Electrode 28 is coupled through a resistor R20 to the base of a transistor Q1. The same base is also connected to supply line 22 through series connected resistor R5, capacitor C4, and burner switch S1, and is grounded through both resistor R6 and capacitor C6. Resistor R6 and capacitor C6 are tied in parallel between the gate and emitter of transistor Q1, the emitter being grounded. The collector of Q1 is also coupled to line 34 which is connected to spark control circuits of other burners.
In the initial absence of a flame and upon the application of electrical power to the circuit by a suitable on/off switching circuit actuable by a user (not shown), Q1 is turned on and Q5 is turned off. Once C3 charges to a predefined level, SCR Q6 is fired, discharging C2, and transformer 18 facilitates the production of sparks 14 through electrode 16. Once burner 12 is lit and in the continued presence of a flame, transistor Q1 is off since the flame acts as a rectifier in series with a resistor and thereby causes a shunt to ground. When Q1 is off, transistor Q5 is on, thereby preventing capacitor C3 from being able to charge to a level sufficient to fire SCR Q6, in the presently preferred embodiment of the invention, to about 35 volts. When Q5 is on, there is no current flowing through transformer 18 and the production of sparks is inhibited.
When a flame is no longer sensed by an electrode 28, Q1 turns on, thereby dropping the voltage at the base of transistor Q5 to turn Q5 off and make it non-conducting. When this occurs, capacitor C3 charges to a level sufficient to cause diac 22 to fire SCR Q6. This energizes transformer 18 so as to generate high powered pulses to create ignition sparks, the timing of which are controlled through an RC time constant set via the selection of R1 and C3, and the breakover voltage of diac 22 to a lesser degree.
Thus, transistor Q5 inhibits the production of sparks as long as Q1 is off. When Q1 is switched on, the production of sparks is enabled since capacitor C3 is allowed to charge. Optional placement of flame sensing electrode 28, and optionally electrode 30, provides more accuracy in the circuit and prevents unnecessary sparking. Since electrode 30 is tied to electrode 28 in parallel, transistor Q1 is only switched on only in the absence of a flame at both electrodes 28 and 30. In cases of momentary flame waver when, for instance, electrode 28 senses a flame but electrode 30 does not, transistor Q1 remains off and sparking is inhibited.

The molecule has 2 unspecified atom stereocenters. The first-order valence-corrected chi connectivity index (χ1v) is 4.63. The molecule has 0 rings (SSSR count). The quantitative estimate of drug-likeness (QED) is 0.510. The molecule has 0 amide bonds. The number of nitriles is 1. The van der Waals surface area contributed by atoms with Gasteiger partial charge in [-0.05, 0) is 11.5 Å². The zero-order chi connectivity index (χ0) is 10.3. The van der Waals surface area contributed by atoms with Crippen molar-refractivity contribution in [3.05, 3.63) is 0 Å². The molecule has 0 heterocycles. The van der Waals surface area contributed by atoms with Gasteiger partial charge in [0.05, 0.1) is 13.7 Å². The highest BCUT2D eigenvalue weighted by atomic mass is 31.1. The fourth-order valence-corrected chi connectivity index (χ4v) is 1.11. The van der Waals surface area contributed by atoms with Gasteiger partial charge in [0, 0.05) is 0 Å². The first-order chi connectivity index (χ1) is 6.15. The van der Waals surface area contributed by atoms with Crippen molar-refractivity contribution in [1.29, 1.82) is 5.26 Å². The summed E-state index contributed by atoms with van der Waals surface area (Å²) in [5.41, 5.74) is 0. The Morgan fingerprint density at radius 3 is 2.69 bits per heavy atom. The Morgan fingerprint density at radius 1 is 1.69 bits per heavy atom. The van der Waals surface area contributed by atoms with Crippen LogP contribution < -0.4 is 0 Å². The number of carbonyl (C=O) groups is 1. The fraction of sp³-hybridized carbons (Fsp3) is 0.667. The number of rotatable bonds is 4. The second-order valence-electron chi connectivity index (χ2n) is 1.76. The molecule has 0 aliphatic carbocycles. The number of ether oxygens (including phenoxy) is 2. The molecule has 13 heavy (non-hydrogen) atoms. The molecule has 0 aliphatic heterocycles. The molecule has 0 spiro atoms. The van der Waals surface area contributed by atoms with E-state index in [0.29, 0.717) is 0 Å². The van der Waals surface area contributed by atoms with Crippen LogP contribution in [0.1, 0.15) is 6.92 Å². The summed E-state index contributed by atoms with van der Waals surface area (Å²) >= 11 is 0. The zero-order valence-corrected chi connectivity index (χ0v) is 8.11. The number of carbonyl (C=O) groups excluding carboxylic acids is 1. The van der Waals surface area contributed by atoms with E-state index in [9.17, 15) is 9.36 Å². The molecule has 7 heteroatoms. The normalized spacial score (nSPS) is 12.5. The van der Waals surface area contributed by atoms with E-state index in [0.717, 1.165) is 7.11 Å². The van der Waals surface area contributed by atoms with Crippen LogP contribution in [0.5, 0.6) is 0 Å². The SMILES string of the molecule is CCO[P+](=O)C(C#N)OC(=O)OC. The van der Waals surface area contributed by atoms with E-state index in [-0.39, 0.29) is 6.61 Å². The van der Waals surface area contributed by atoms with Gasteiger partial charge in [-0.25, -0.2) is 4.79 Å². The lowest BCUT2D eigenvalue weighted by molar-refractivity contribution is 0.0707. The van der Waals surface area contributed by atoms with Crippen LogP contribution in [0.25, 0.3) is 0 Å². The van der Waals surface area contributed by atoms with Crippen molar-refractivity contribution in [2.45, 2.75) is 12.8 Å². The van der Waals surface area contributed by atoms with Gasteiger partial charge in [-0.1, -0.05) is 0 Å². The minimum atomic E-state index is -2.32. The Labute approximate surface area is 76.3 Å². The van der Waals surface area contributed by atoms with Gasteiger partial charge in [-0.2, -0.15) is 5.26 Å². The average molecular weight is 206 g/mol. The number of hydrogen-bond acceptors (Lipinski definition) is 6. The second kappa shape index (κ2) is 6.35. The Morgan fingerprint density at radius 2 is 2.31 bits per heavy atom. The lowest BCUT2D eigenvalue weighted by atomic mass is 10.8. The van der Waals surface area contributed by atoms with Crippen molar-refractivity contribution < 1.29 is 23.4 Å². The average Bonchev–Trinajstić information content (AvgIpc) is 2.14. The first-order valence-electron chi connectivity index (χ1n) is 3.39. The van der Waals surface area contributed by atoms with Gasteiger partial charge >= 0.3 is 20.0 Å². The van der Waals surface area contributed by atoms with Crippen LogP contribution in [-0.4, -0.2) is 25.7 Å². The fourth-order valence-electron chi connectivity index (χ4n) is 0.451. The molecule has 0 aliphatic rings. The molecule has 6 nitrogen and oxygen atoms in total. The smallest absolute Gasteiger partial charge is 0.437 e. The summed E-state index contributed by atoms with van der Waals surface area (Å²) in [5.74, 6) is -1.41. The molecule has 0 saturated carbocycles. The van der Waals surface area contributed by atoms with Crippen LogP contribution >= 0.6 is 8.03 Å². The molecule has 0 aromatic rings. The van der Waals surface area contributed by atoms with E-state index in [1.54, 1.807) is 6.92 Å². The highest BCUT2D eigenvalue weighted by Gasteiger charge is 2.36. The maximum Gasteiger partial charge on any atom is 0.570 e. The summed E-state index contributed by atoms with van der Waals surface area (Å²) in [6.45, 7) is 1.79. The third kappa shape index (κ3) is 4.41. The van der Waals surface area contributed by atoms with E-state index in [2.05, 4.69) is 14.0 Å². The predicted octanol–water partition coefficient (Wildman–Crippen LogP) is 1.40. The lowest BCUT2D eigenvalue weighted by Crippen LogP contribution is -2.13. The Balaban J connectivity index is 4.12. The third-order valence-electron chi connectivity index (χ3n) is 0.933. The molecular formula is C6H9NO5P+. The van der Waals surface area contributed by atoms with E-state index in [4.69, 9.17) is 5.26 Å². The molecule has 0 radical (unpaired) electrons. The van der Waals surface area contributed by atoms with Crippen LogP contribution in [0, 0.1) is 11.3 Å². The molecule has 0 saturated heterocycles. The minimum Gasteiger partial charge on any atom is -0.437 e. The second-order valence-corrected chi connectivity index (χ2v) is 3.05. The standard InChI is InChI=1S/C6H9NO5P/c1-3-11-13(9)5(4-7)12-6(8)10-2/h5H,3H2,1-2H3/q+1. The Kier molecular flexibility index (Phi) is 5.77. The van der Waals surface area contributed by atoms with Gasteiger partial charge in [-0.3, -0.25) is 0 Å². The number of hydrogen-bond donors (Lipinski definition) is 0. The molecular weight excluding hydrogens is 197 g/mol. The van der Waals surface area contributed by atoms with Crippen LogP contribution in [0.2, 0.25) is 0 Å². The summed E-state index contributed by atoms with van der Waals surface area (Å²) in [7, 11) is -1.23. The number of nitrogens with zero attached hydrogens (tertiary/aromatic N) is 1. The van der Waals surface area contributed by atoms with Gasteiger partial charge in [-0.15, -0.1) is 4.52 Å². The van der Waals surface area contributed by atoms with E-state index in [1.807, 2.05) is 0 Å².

In an alternate embodiment of the present invention, as depicted in FIG. 2, the additional flame electrode 30 includes a redundant flame sensing circuit 32. Circuit 32 interfaces with circuit 10, illustrated in FIG. 1, but includes additional redundant elements. Electrode 30 is coupled through a resistor R21 to the gate of a redundant transistor Q2. The Q2 gate is grounded through resistor R8 in parallel with a capacitor C8 and is coupled through series connected resistor R7 and capacitor C7 to supply line 22. The emitter of transistor Q2 is tied to ground as well as R8 and C8 and the collector is tied to the collector of transistor Q1.
This alternate configuration allows the use of multiple flame electrodes connected to multiple logic transistor inputs and thereby provides redundancy in the flame sensing circuitry to better compensate for any wavering of the flame. While this approach may add some incremental cost, the associated expense may be negligible when burner control is consolidated with oven control. In addition, redundancy in appliance control is often desired in an effort to substantially reduce or eliminate the need for repairs since the cost of a redundant circuit element is very small when compared with the price of a service call. Moreover, as microprocessor control of gas range systems becomes more popular in reducing operator attended functions, circuit redundancy provides one possible approach toward fail-safe operation required by regulating agencies and government standards.
The foregoing discloses and describes merely an exemplary embodiment of the present invention. One having skill in the art will readily recognize that various changes and modifications can be made thereto without departure from the spirit and scope of the present invention as set forth in the following claims. As an example, the multiple electrodes 28 and 30 may also be fabricated using a different geometry to more closely follow the periphery of the flame circumferentially about the burner rather than in a point-sensing manner as FIG. 1 shows.
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|Citing Patent||Filing date||Publication date||Applicant||Title|
|US7944678||May 17, 2011||Robertshaw Controls Company||Low voltage power supply for spark igniter and flame sense|
|US8206147 *||Aug 6, 2009||Jun 26, 2012||Carrier Corporation||Multistage gas furnace having split manifold|
|US20100061034 *||Mar 11, 2010||Robertshaw Controls Company||Low Voltage Power Supply for Spark Igniter and Flame Sense|
|US20110111354 *||Aug 6, 2009||May 12, 2011||Videto Brian D||Multistage gas furnace having split manifold|
|US20130318994 *||Jun 5, 2012||Dec 5, 2013||General Electric Company||Ultra-violet flame detector with high temperature remote sensing element|
|WO2010094673A1 *||Feb 16, 2010||Aug 26, 2010||Bekaert Combust. Technol. B.V.||Premix gas burner with improved flame monitoring and control|
|U.S. Classification||431/74, 431/71|
|International Classification||F23Q3/00, F23N5/12|
|Cooperative Classification||F23N5/123, F23N2029/16, F23Q3/004, F23N2027/28, F23N2027/36|
|European Classification||F23N5/12B, F23Q3/00B|
|Apr 8, 1997||AS||Assignment|
Owner name: EATON CORPORATION, OHIO
Free format text: ASSIGNMENT OF ASSIGNORS INTEREST;ASSIGNOR:PACIOREK, RAYMOND M.;REEL/FRAME:008504/0899
Effective date: 19970402
|Dec 13, 1999||AS||Assignment|
Owner name: RANCO INCORPORATED OF DELAWARE, DELAWARE
Free format text: ASSIGNMENT OF ASSIGNORS INTEREST;ASSIGNOR:EATON CORPORATION;REEL/FRAME:010473/0875
Effective date: 19971130